When describing Lucca to people who have not yet had the good fortune to visit the city, le mura (the walls) are the first feature I mention. But underneath the walls is a whole other world.
The walls hold important historical significance, having originally been built as a defensive structure during the Renaissance (replacing the earlier Roman and Medieval walls). Today, they serve as a park and gathering spot for city dwellers and visitors and as a symbol of the city. They are also strikingly beautiful. Embracing the centro storico (historic old center), the walls were built with three portas or large entryways into the city (today there are six) and with 11 baluardi (baluardo in the singular, meaning a rampart or bastion). Each baluardo juts out from the narrower section of the wall and provides a direct line of sight from one to the next - a tactical advantage when defending against invaders. Today, the baluardi provide extended green spaces, filled with playgrounds, benches, and statues. At least, that's how it appears from the top of the walls. Underneath, however, is a much more mysterious place.
In Renaissance times, the portions of the bastions lying under the walls, cavernous spaces with vaulted ceilings, would have held soldiers, horses, and the materials needed to wage battle against an invading army. The soldiers needed a way into these spaces from the city as well as a way out on the far side of the wall - such a passageway through a bastion is called a sortita ( like the French word "sortie" or exit). To prevent the invaders from using the sortita as a route into the city, they were designed as narrow, twisting passageways that could be easily defended. The passages were at one time mostly abandoned, but one by one, each sortita has been restored, and the result is breathtaking.
In contrast to bright Tuscan vistas, fellow walkers, trees, statues and bicyclists - the typical sights when atop the walls - I am often alone when in a sortita or with only a few other people around. In the sortita it is quiet, cool, and dimly lit. The views are of intricate brick and stonework, arched passageways, massive wooden doors and iron gates and - sometimes - art. Yes, art.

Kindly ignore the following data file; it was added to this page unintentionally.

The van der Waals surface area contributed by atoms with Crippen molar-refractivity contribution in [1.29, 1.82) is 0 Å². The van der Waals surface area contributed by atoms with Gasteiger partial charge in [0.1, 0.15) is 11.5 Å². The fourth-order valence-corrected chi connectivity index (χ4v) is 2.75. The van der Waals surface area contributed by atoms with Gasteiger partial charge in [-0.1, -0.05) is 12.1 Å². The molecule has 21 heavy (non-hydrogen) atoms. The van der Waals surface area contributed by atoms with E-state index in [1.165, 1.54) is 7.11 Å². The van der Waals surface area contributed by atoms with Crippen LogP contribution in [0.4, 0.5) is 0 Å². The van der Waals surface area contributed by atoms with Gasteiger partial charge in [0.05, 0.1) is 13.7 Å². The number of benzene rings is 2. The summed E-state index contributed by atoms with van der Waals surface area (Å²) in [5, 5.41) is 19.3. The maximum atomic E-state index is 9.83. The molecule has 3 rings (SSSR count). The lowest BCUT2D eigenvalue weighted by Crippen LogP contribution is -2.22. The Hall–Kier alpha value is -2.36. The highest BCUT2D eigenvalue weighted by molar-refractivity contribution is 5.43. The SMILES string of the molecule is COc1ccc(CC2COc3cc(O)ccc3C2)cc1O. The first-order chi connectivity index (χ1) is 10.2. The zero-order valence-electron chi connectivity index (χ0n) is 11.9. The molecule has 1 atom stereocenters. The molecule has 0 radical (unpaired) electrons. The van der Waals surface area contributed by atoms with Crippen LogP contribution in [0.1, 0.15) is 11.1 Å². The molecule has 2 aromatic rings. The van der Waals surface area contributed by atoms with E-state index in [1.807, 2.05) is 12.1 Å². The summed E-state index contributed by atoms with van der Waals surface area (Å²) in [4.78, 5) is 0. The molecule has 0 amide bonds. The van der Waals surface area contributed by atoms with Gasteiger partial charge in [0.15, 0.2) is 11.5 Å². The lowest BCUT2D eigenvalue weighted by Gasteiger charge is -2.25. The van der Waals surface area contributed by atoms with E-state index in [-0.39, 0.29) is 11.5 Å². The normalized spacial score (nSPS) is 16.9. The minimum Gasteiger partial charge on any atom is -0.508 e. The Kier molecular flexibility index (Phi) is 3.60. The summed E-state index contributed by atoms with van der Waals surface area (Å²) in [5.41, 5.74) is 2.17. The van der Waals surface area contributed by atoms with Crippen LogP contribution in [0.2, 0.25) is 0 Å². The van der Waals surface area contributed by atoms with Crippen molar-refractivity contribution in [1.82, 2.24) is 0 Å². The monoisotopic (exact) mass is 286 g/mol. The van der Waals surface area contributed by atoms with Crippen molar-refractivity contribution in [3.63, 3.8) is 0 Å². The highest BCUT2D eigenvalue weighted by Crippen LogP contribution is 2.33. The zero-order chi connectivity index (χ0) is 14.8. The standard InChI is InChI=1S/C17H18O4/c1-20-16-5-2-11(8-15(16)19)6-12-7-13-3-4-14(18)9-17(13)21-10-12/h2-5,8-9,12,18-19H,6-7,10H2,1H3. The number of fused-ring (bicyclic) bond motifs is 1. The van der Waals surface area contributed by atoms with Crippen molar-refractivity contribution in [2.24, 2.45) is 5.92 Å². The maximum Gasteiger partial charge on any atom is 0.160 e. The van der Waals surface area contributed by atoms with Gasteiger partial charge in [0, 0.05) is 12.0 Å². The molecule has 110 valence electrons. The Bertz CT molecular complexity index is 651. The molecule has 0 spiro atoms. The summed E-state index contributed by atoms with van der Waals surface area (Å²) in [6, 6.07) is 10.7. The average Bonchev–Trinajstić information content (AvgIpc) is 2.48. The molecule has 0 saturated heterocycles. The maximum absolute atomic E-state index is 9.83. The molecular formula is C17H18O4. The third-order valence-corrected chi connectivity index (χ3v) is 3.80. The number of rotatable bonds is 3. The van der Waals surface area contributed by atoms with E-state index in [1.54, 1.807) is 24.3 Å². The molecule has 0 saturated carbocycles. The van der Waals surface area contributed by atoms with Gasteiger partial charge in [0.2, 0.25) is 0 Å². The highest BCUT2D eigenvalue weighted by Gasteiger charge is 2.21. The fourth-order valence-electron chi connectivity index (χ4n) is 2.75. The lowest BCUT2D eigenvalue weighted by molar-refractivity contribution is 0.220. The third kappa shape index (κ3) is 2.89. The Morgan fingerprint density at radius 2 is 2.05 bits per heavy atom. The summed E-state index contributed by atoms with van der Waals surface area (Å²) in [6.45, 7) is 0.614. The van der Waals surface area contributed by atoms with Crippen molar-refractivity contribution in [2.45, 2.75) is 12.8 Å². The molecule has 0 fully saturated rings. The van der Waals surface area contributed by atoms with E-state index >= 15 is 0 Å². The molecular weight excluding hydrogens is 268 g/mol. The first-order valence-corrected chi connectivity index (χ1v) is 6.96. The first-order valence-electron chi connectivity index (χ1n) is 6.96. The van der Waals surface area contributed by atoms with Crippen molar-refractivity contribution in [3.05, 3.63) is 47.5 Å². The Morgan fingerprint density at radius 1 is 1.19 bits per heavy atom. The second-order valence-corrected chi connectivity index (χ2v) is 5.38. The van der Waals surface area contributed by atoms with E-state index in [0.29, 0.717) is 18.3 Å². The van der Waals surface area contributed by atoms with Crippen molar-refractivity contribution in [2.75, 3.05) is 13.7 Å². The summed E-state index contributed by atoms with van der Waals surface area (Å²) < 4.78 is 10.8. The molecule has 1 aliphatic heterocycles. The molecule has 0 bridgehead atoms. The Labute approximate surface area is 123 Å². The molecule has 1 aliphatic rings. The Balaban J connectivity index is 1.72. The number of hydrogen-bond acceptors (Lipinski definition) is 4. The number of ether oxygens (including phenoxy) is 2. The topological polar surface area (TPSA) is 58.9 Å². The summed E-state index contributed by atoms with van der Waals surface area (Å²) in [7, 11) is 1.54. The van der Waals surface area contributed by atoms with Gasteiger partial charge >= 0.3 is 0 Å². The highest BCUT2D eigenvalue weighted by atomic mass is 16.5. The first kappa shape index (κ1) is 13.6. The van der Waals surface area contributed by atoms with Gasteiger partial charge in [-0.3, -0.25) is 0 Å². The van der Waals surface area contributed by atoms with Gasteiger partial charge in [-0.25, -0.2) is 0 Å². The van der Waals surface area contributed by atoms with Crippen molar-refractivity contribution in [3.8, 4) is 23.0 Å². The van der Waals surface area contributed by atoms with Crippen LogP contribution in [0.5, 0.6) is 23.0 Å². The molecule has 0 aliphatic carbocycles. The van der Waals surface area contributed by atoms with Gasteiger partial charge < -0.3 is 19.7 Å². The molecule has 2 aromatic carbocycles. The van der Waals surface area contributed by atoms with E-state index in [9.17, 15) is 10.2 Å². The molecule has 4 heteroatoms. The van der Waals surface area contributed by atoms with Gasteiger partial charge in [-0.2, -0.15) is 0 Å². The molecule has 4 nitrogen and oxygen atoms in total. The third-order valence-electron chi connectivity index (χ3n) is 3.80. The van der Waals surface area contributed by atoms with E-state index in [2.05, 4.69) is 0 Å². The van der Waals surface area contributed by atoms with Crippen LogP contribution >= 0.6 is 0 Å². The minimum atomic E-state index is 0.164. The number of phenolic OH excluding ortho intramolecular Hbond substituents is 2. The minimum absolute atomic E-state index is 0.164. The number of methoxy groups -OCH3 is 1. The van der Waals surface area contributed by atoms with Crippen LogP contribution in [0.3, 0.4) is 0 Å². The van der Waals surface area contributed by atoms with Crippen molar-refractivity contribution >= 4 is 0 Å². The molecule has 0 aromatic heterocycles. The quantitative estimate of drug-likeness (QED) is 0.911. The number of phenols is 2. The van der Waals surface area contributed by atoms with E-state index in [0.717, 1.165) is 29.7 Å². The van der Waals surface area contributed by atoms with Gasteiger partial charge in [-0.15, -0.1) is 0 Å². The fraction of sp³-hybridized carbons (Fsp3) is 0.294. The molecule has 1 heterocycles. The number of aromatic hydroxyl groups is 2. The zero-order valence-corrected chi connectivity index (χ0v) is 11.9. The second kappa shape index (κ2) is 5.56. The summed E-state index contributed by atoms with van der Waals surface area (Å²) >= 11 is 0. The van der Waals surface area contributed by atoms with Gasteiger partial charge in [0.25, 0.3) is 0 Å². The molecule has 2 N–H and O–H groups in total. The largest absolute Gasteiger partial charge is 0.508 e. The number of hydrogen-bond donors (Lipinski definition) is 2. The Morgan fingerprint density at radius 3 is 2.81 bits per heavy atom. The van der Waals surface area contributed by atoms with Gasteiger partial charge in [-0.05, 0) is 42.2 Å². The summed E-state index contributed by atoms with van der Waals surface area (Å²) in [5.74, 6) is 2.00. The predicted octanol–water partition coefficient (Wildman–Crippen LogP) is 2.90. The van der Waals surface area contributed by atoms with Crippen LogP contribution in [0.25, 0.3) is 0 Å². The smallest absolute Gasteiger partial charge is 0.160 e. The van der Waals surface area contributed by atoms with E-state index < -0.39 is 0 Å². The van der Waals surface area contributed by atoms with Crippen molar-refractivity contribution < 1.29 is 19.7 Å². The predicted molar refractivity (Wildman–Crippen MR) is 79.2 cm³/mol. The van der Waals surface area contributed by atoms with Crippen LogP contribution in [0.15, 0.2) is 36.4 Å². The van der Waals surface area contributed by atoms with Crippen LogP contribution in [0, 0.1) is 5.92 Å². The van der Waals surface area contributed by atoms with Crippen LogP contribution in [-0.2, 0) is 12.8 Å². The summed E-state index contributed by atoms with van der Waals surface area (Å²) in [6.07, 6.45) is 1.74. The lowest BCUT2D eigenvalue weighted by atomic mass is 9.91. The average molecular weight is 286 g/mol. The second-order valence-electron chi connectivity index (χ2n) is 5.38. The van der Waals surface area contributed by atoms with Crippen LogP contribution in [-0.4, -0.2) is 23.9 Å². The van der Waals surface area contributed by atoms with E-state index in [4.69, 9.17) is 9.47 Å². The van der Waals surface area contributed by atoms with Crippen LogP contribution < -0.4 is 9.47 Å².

While these underground rooms and passageways are beautiful in their own right, the restored areas are now also used as spaces for exhibitions and events. On my most recent visit, tucked inside several of the sortite, I found paper sculptures from the Cartasia Biennale d’Arte 2016 exhibit. A pair of giant apes, multicolored spheres, head-in-the-sand ostriches, and the hoodie-covered head of a young man were among the paper art on display.
Cartasia Biennale d’Arte is a biennial exhibit of paper as an art form (paper production is a leading industry in the area around Lucca). The artists represent countries from around the world and their work is beautiful and infused with social and political meaning. During the exhibition, the paper pieces are displayed above ground throughout Lucca for two months. Afterward, the artwork is moved to the spaces under the walls, in part to protect the fragile paper construction from the elements. This unique “museum” is free and always open. The next exhibition will be held from July to September 2018, at which time the theme will be “Chaos and Silence.”
Silence is the music of the sortita. The restoration work included adding lighting, which shows off the beauty of the inner walls, illuminates the way through the passages and casts shadows that add to the atmosphere of the underground space. Aside from viewing the artwork and coming across an occasional other visitor, I spent my time simply wandering the halls. Of course, just like the aboveground walls, a sortita has a utilitarian function: It provides another way for pedestrians to enter and exit the historical center of Lucca.
For me, the wall above and the sortita below are examples of something I appreciate about Italy: preservation of the past in a way that enhances the present.
-post by JG (with an assist from JB)